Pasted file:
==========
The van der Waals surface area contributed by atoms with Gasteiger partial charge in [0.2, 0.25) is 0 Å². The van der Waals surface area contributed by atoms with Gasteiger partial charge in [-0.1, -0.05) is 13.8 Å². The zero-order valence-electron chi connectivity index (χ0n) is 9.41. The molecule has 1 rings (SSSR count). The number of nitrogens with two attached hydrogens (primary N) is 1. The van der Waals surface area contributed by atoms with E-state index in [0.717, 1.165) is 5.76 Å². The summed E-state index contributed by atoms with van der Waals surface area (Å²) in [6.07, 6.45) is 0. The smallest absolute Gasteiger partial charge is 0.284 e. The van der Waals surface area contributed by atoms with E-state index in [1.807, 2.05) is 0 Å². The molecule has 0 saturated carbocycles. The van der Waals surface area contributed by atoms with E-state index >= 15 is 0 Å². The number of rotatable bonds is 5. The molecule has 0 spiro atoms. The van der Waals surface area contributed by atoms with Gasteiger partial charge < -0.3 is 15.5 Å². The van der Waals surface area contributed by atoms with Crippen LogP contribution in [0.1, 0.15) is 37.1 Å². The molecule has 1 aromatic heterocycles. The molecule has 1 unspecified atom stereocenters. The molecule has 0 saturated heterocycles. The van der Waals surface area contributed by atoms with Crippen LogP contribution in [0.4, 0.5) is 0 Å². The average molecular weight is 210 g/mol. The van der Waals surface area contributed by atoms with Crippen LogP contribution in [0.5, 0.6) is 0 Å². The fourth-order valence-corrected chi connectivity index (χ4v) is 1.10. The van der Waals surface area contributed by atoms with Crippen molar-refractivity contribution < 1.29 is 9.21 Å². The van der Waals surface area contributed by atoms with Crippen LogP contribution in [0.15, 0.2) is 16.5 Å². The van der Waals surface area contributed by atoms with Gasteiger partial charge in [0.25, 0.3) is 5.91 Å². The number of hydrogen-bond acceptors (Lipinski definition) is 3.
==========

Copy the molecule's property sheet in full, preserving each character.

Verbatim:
The van der Waals surface area contributed by atoms with Gasteiger partial charge in [0.2, 0.25) is 0 Å². The van der Waals surface area contributed by atoms with Gasteiger partial charge in [-0.1, -0.05) is 13.8 Å². The zero-order valence-electron chi connectivity index (χ0n) is 9.41. The molecule has 1 rings (SSSR count). The number of nitrogens with two attached hydrogens (primary N) is 1. The van der Waals surface area contributed by atoms with E-state index in [0.717, 1.165) is 5.76 Å². The summed E-state index contributed by atoms with van der Waals surface area (Å²) in [6.07, 6.45) is 0. The smallest absolute Gasteiger partial charge is 0.284 e. The van der Waals surface area contributed by atoms with E-state index in [1.807, 2.05) is 0 Å². The molecule has 0 saturated carbocycles. The van der Waals surface area contributed by atoms with E-state index >= 15 is 0 Å². The number of rotatable bonds is 5. The molecule has 0 spiro atoms. The van der Waals surface area contributed by atoms with Gasteiger partial charge < -0.3 is 15.5 Å². The van der Waals surface area contributed by atoms with Crippen LogP contribution in [0.1, 0.15) is 37.1 Å². The molecule has 1 aromatic heterocycles. The molecule has 1 unspecified atom stereocenters. The molecule has 0 saturated heterocycles. The van der Waals surface area contributed by atoms with Crippen LogP contribution in [0.4, 0.5) is 0 Å². The average molecular weight is 210 g/mol. The van der Waals surface area contributed by atoms with Crippen LogP contribution in [0.5, 0.6) is 0 Å². The fourth-order valence-corrected chi connectivity index (χ4v) is 1.10. The van der Waals surface area contributed by atoms with Crippen molar-refractivity contribution < 1.29 is 9.21 Å². The van der Waals surface area contributed by atoms with Crippen LogP contribution in [0.15, 0.2) is 16.5 Å². The van der Waals surface area contributed by atoms with Gasteiger partial charge in [0.25, 0.3) is 5.91 Å². The number of hydrogen-bond acceptors (Lipinski definition) is 3.